01 June 2021
Taking an agile leap towards a more flexible and responsive business organization
The digital revolution urges companies to rethink the structure of their organization from the ground up in order to deal with new challenges, such as a rapidly changing market, the constant introduction of new technologies, digitization and democratization of information and the war for talent. To adapt to these new trends, companies shift towards new organizational structures, such as an agile team organization.
In Belgium, leading telecom operator Telenet is one of the pioneers of this new way of working. In April 2020, just as the whole world was dealing with the consequences of a pandemic, Telenet made the transition to a fully agile structure - no small feat for a company with 3.400 employees.
In the most recent meeting of Beyond Digital, the knowledge-sharing discussion club organized by digital expert Ariad, Joris Van Aken, Digital Center of Excellence lead at Telenet, explained how Telenet managed to incorporate the agile way of thinking and working into the company. According to Van Aken, this paradigm shift was a major shift in the history of Telenet. He shared his insights on how the agile-mindset allows for a better and faster response to changing customer expectations and immersive technologies, exemplified by the shift towards mandatory home work and an increasing demand for streaming services due to the pandemic.
(Want to join the next meeting of Beyond Digital to learn, share, and shape the future of digital in Belgium? Sign up for more information here!)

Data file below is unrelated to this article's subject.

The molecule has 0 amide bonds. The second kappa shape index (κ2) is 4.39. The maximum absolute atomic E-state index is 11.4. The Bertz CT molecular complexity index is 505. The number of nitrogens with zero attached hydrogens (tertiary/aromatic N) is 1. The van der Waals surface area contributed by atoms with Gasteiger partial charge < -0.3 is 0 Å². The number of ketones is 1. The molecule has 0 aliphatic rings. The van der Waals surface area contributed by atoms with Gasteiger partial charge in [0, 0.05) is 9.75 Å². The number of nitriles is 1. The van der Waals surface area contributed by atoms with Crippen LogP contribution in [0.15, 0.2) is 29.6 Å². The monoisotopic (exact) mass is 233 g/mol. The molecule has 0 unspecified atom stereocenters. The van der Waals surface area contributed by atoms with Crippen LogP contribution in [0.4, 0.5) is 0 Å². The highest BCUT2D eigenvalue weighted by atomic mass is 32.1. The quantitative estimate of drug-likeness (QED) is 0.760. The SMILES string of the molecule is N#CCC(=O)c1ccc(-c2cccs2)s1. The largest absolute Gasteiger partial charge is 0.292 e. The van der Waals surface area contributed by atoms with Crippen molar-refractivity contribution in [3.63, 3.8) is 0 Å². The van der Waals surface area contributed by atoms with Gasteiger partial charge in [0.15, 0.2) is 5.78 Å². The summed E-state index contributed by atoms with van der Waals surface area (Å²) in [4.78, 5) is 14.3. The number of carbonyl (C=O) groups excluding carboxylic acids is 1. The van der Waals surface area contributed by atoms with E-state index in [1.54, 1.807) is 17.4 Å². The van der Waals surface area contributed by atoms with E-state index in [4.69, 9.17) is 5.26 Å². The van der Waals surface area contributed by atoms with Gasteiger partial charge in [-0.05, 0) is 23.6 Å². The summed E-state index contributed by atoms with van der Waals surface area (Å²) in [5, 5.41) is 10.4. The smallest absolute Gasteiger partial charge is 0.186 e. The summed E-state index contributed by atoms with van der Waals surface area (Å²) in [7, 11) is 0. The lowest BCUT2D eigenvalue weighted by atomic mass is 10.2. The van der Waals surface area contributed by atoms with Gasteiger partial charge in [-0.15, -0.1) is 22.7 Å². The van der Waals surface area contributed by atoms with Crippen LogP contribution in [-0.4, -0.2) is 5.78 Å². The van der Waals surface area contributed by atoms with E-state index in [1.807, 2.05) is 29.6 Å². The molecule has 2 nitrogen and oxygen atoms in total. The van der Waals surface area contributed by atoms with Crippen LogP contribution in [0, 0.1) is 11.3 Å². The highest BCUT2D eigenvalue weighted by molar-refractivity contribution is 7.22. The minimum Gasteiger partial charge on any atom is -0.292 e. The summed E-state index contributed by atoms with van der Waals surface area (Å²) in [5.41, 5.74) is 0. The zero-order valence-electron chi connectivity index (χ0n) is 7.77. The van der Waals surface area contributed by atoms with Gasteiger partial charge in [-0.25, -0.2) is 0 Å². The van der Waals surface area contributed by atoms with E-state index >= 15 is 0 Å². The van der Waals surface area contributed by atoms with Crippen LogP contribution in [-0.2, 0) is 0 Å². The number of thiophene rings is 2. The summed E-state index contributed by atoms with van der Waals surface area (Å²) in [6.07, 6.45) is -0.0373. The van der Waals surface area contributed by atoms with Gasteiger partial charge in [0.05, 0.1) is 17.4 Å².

Tribes, squads and chapters
An agile company is organized in various ‘tribes’, autonomous teams which consist of different specialists. Every tribe represents a strategic pillar, such as ‘Entertainment’ or ‘E-commerce’ in the case of the telecom operator. In turn, every tribe consists of various ‘squads’, multidisciplinary smaller teams which focus on specific products or services, like ‘Play Sports’ within the ‘Entertainment’-tribe. These squads work towards the global goal of the tribe. People with the same specialization within a tribe can form ‘chapters’ and exchange information across the squads.
"People who have a niche expertise can grow more easily within the organization and are more empowered and visible. This allows us to attract and retain much needed specialized talent.”
As a Center of Expertise (CoE) lead, Joris Van Aken supports multiple squads. He argues that the most important reason to implement an agile structure is to respond better and faster to changing customer requirements, changing market environments and competition from other companies. “It also helps to increase efficiency and effectiveness within the company by creating a clear outline of who does what within the organization, by improving transparency and avoiding overlap. Lastly, by giving each tribe and squad autonomy, people feel more engaged and appreciated.”
Smaller scope, more empowerment
In order to align all squads, every squad within a tribe will share their focus for the next three months during the quarterly business review (QBR). This allows Telenet to allocate resources on a quarterly basis considering the actual workloads. Before the QBR, the CoE lead pre-aligns with different squads and prioritizes certain projects. “Maintaining the brand strategy, identity and tone of voice across all tribes can be a challenging task,” Van Aken admits. “A squad doesn’t necessarily need to know everything that’s going on within the company, resulting in a smaller, more focused scope. However, squads have end-to-end ownership within their tribe, resulting in more engagement.”
Benefits are already showing
Taking the leap towards an agile organization wasn’t easy for Telenet but Joris Van Aken already sees the benefits of this new way of working. “The entire company was reshuffled into these tribes and squads, resulting in a huge puzzle. Certain people who used to be in a management position are now working in a horizontal hierarchy. On the other hand younger team members are more quickly given end-to-end responsibilities. Additionally, people who have a niche expertise can grow more easily within the organization and are more empowered and visible. This allows us to attract and retain much needed specialized talent.”